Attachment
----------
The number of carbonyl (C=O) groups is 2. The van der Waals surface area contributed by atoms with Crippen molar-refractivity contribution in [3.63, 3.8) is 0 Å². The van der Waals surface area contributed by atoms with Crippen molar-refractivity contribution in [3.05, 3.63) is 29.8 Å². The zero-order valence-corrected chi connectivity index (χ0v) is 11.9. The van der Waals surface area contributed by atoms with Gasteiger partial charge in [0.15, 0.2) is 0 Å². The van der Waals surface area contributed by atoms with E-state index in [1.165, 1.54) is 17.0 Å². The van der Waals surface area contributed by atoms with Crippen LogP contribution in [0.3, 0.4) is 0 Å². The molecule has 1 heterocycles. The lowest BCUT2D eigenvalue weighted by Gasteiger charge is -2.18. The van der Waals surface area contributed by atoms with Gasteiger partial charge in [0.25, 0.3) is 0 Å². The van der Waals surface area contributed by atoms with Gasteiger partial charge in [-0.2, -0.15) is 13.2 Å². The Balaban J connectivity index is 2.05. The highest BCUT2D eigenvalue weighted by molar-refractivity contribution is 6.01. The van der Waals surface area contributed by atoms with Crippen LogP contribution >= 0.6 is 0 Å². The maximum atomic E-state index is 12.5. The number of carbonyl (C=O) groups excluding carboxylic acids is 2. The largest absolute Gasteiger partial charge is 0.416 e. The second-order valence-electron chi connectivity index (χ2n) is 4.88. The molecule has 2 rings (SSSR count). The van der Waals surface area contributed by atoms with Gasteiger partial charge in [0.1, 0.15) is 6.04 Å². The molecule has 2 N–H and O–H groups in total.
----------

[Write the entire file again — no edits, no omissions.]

The number of carbonyl (C=O) groups is 2. The van der Waals surface area contributed by atoms with Crippen molar-refractivity contribution in [3.63, 3.8) is 0 Å². The van der Waals surface area contributed by atoms with Crippen molar-refractivity contribution in [3.05, 3.63) is 29.8 Å². The zero-order valence-corrected chi connectivity index (χ0v) is 11.9. The van der Waals surface area contributed by atoms with Gasteiger partial charge in [0.15, 0.2) is 0 Å². The van der Waals surface area contributed by atoms with E-state index in [1.165, 1.54) is 17.0 Å². The van der Waals surface area contributed by atoms with Crippen LogP contribution in [0.3, 0.4) is 0 Å². The molecule has 1 heterocycles. The lowest BCUT2D eigenvalue weighted by Gasteiger charge is -2.18. The van der Waals surface area contributed by atoms with Gasteiger partial charge in [0.25, 0.3) is 0 Å². The van der Waals surface area contributed by atoms with Gasteiger partial charge in [-0.2, -0.15) is 13.2 Å². The Balaban J connectivity index is 2.05. The highest BCUT2D eigenvalue weighted by molar-refractivity contribution is 6.01. The van der Waals surface area contributed by atoms with Crippen LogP contribution >= 0.6 is 0 Å². The maximum atomic E-state index is 12.5. The number of carbonyl (C=O) groups excluding carboxylic acids is 2. The largest absolute Gasteiger partial charge is 0.416 e. The second-order valence-electron chi connectivity index (χ2n) is 4.88. The molecule has 2 rings (SSSR count). The van der Waals surface area contributed by atoms with Gasteiger partial charge in [0.1, 0.15) is 6.04 Å². The molecule has 2 N–H and O–H groups in total.